One of the many hats I wear on this mission is that of the Crew Geologist. My other roles include Health & Safety Officer, Information and Communications Technology Officer, EVA Planner, and Thermographer. That will probably be typical on future planetary exploration missions: due to the small crew size, each crewmember would be expected to carry out a diverse set of tasks, with some being outside of their primary specialty. As a planetary scientist, I’ve taken core courses and field practicums in geology, as well as participated in several geological field studies, but it has not been the main focus of my research.
With that in mind, one of the HI-SEAS investigators suggested an experiment to assess how long it would take for someone like myself to develop a complete picture of the petrology, mineralogy, geomorphology, and stratigraphy of the area where our habitat is located. I was specifically asked not to research the geology of the Mauna Loa region prior to my arrival here, and document my efforts to study our surroundings. This post is the first of several that will describe my progress in this area.
EVA #9 on Friday, May 3, was the first outside excursion dedicated primarily to geological exploration. The first stop was a basalt outcrop approx. 6 meters west of the hab and 6 meters north of the solar panels. The outcrop represents a cross-section of at least six distinct layers, presumably corresponding to individual lava flows. The texture is highly vesicular, almost frothy, indicating a high volatile content of the lava. Bulk density is low, at ~1.5 g cm-3. Both pahoehoe and aa flow morphologies are evident within several layers. Numerous discolorations are noted, with colors including salmon-pink, dark yellow, and reddish-brown (Fig. 1). These are likely due to a combination of weathering, oxidation, and alteration processes, and further mineralogical analysis is forthcoming. Sample #1 was collected at this site.
The EVA team then proceeded along the cinder cone ridge bearing SSW from the hab. ~25 m into the traverse, a thin lava flow with a pahoehoe texture was noticed at the base of the ridge, and part of it as collected as Sample #2 (Fig. 2). Aside from a thin redding-brown oxidation coating, the sample is fresh and unaltered, and appears black in cross-section. Numerous clasts of reddish-brown volcanic cinders are incorporated into the sample (Fig. 2b), and were presumably absorbed into the lava as it flowed over the cinder cone deposits.
Approx. 50 m into the traverse, a large aa lava flow was encountered (Fig. 3), making further passage unsafe. Significant voids or cavities were noted when examining the edge of the flow (Fig 3b), which may be indicators of a small, continuous lava tube underneath the flow. This further underscores the danger of any attempts to traverse across aa lava flow.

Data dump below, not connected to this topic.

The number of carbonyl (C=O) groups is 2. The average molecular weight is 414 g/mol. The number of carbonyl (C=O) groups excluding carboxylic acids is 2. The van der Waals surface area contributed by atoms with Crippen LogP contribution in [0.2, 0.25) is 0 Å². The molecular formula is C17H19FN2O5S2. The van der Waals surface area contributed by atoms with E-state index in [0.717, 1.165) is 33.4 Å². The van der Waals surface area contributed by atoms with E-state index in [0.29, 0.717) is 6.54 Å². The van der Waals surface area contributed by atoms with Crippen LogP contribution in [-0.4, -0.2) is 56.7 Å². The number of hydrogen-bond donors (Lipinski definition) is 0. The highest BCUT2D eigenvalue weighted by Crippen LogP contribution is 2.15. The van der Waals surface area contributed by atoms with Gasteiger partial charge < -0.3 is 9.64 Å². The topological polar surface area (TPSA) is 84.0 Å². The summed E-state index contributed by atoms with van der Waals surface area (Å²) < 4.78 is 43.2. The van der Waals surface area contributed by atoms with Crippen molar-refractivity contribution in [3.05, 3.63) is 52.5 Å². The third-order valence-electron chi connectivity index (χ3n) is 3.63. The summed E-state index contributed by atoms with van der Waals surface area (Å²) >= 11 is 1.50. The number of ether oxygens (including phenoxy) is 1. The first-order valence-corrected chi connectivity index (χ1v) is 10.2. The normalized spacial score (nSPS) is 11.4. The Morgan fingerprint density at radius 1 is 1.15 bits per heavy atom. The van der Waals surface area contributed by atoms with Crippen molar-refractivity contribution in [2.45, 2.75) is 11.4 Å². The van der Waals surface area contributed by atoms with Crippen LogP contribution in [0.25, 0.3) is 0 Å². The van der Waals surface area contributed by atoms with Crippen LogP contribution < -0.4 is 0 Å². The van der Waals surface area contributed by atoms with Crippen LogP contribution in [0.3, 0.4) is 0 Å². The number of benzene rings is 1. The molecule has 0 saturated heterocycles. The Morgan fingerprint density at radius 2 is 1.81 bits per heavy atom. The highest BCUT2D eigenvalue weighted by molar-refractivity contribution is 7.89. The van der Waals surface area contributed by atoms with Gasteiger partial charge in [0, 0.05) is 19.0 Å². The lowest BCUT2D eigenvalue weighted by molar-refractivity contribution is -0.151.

During one of last week’s EVAs, it was noted that lava flows visible from the hab range in color from black to light-grey, with the color of the flows likely being an indicator of their age: darker flows are generally superimposed over lighter ones. On this EVA, it was further noted that the texture of light-colored flows in the distance appears almost snow-like at the right sun angle. This EVA also afforded an opportunity to examine and sample light-colored flows up close (Fig. 3b, Fig. 4a). The initial examination revealed a thin surface coating almost pure white in color. Sample #3 was collected and examined after returning to the hab. The coating is thin, patchy, varies in thickness between ~50 and ~200 µm and is between 5 and 7 on the Mohs hardness scale. This essentially rules out lichen and is suggestive of a hard mineral surface deposit. The likely composition of this deposit will be discussed in next week’s report.
Before returning to the hab, a soil sample (Sample #4) was collected from the slope of the cinder cone adjacent (immediately east of) the hab. Examination at the hab revealed irregularly-shaped, highly vesicular volcanic cinders ranging in color from reddish-brown to black, with a mean diameter of ~5 mm and a bulk density of > ~1.3 g cm-3 . Many cinders contain patches of dark, glassy, non-vesicular material, mostly as a surface coating. A few also contain flow features, possibly suggesting that they were partly molten when deposited.
Next week’s work will focus on mineralogical identification of basalt alteration products observed in the vicinity of the hab, as well as the beginning of geological mapping.
Figure 4. a) Close-up of a white coating on basalt, taken near the same location as Fig. 3. b) Sample collected at the site, illustrating the dramatic color difference between surface coating and fresh fracture surface.